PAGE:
On average, people in the UK will have 227 showers a year, according to a survey by Laterooms.com. It’s so much a part of our daily life that we probably don’t give much thought to the benefits beyond hygiene and cleanliness. However, the temperature of our shower can make a huge difference to our bodies, our minds and more. We’ve evaluated the pros and cons of hot showers and cold showers to help you decide which one might be best for you or if changing your routine and switching between the two could be of benefit.
The heat is on
It goes without saying that hot showers are more popular in the UK, with traditional British weather being way short of temperatures that would require a cold shower to cool down. But aside from warming us up on bitterly cold mornings, hot showers have more to offer.
- Heat is excellent at relieving tense and tight muscles and soothing stiffness. Hot water, with the aid of a powerful or massaging showerhead, can act as a mini massage, loosening knots and easing away aches and pains from exercise or being cooped up in an office chair all day.
- Feeling anxious or stressed? Get yourself into the shower and turn that temperature dial up. Studies have shown that hot showers can stimulate your brain’s production of oxytocin, commonly known as the love hormone, and ease stress.
- If you’re struggling with a cold, which most people in the UK will at least once or twice a year, and finding it hard to breathe through your nose, a hot shower could be your saviour. The steam from the hot water acts as a decongestant and works to open your nasal passages and break up the accumulation of mucus, allowing it to drain out and hopefully help you to get some much-needed rest.
If you’ve been out for a wintery morning run, got caught in an icy downpour or have just got back from a swim in your local lido, a hot shower is the best way to shake off the chill and warm your body back up gradually. There has also been research that suggests that we get viruses more in the winter because being cold suppresses our immune systems, so it’s important to restore your body’s natural temperature as soon as possible.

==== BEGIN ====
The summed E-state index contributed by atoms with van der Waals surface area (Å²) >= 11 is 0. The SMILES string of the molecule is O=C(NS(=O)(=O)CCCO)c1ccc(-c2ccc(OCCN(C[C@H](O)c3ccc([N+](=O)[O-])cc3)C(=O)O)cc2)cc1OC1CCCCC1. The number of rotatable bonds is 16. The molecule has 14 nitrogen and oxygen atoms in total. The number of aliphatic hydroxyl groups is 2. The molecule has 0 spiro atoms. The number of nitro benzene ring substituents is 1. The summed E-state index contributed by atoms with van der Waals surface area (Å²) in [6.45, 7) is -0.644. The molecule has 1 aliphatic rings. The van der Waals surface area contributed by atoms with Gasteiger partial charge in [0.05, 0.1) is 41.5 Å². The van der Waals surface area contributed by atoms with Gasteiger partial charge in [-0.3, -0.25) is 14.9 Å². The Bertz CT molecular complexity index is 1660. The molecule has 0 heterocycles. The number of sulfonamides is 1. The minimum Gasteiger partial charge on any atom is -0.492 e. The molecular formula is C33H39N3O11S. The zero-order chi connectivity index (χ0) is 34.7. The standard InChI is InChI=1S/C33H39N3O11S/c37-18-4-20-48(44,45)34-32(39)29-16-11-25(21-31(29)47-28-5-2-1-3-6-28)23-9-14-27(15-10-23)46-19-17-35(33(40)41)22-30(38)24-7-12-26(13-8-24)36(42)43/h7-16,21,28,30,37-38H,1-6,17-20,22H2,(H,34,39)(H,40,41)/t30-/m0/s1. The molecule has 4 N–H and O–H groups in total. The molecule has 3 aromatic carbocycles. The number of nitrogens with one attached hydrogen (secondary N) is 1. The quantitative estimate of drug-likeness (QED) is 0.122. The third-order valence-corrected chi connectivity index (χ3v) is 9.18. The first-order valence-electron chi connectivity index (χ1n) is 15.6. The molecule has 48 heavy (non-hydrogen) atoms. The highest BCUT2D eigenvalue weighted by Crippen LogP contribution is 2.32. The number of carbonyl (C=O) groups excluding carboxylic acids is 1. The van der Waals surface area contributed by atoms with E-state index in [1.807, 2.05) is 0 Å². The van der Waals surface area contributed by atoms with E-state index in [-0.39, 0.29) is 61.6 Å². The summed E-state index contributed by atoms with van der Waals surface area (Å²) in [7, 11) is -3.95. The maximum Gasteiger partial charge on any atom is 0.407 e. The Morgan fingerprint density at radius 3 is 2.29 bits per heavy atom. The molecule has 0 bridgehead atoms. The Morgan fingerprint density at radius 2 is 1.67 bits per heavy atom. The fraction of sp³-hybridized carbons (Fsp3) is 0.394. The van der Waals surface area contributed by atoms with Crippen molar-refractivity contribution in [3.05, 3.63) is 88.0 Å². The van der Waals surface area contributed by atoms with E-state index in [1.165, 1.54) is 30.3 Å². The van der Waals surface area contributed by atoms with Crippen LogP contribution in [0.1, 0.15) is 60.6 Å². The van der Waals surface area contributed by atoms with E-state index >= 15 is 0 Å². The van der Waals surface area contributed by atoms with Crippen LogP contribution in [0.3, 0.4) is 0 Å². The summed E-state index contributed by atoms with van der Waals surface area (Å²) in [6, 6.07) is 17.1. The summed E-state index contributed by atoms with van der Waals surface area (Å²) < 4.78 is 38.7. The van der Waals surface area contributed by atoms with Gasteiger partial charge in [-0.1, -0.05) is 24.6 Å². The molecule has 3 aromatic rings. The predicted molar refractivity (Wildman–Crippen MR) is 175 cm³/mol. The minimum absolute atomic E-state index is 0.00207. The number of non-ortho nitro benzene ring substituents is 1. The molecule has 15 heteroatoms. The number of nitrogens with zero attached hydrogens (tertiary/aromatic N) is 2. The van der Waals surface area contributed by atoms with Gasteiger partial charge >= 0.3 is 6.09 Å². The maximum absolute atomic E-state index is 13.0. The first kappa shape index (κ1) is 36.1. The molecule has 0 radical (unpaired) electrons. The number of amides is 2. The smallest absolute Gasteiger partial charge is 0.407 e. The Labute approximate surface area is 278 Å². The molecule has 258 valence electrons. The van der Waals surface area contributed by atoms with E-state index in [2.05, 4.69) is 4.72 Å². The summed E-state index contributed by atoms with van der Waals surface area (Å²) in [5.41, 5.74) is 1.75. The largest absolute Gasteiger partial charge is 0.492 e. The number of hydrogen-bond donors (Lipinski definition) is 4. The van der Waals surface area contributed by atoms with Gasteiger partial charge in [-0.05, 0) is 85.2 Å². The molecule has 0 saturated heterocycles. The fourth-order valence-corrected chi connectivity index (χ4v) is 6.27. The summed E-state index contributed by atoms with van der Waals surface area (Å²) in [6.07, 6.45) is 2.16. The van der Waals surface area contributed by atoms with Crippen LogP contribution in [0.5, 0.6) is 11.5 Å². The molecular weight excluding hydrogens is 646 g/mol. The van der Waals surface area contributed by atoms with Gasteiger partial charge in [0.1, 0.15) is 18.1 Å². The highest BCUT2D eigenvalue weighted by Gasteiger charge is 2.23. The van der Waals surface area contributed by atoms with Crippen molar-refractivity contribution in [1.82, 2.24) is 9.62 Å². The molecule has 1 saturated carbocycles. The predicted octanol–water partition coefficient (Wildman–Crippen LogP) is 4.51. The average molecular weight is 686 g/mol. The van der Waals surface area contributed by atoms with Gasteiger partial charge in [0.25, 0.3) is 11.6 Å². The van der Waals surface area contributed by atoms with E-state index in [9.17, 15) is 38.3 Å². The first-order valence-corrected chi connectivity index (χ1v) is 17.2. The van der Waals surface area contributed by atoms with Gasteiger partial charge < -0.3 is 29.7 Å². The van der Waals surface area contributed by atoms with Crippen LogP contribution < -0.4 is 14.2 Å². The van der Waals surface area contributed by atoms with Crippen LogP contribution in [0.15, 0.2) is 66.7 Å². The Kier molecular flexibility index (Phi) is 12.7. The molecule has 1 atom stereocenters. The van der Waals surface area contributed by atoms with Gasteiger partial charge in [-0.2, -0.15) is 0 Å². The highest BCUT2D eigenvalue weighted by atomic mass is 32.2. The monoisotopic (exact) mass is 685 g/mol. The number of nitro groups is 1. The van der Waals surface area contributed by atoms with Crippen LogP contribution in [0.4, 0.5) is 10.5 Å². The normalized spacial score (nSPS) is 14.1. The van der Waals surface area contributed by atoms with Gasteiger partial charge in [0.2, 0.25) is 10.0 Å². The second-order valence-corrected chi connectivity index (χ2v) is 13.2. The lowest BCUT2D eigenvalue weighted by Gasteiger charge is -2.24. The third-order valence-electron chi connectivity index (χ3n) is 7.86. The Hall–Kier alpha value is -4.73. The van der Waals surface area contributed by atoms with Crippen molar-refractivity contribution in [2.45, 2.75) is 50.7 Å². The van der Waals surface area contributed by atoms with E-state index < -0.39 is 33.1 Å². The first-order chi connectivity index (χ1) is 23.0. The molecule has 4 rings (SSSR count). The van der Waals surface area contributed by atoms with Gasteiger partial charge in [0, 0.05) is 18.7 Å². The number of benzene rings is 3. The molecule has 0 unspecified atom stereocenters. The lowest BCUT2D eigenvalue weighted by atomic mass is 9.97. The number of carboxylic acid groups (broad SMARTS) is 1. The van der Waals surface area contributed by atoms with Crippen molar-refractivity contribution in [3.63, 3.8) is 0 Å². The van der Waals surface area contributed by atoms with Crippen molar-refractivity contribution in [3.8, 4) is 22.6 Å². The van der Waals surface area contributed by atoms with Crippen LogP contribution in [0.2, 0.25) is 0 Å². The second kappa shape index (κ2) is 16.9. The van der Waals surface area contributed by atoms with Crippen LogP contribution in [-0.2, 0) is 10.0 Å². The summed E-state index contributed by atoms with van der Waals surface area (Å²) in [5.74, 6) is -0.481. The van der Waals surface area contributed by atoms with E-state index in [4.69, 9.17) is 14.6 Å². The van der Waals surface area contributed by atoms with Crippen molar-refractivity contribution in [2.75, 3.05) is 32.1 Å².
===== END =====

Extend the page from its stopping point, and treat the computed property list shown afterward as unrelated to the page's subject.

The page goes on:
Cold as ice
For most people, the idea of a cold shower is on a par with a cold cup of tea or a cold plate of mashed potato. However, cold showers are good for you in many ways and they even have the edge over their warmer counterparts in some areas.
- There’s no need to have an entirely cold shower, but turning your mixer shower cold for the last few minutes can help to shock your body awake. The sudden change in temperature helps to shake the last vestiges of fatigue out of your body and improves your mental alertness.
- They’re not just beneficial to wake up either. Our body temperatures drop as we nod off at night, so one of the benefits of cold showers is that having one before bed can make it easier to fall asleep.
- Research has shown that taking cool showers (not freezing cold, but around 20˚C) for a few minutes can be effective in the treatment of depression. The water can send electrical impulses to the brain, which helps boost mood. However, this is not a treatment in itself and should only be employed with the approval of a therapist.
- Hot water can be bad for our hair and skin. It can cause dry, itchy skin and split ends, while cold water is much more beneficial and hydrating, helping to smooth split ends and closing pores to prevent grease and dirt getting in.
- Cold showers help to improve circulation, prompting blood to rush to your organs and pump more efficiently.
- Cold showers can even help with weight loss. Our bodies have two kinds of fat: white and brown. White is the bad kind that we generate when we don’t burn enough calories, while brown is the good fat that helps keep us warm. Taking cold showers encourages brown fats, which then helps with the loss of white fat.
Having a cold shower after a workout can help your muscles recover quicker and prevent you feeling stiff the next day.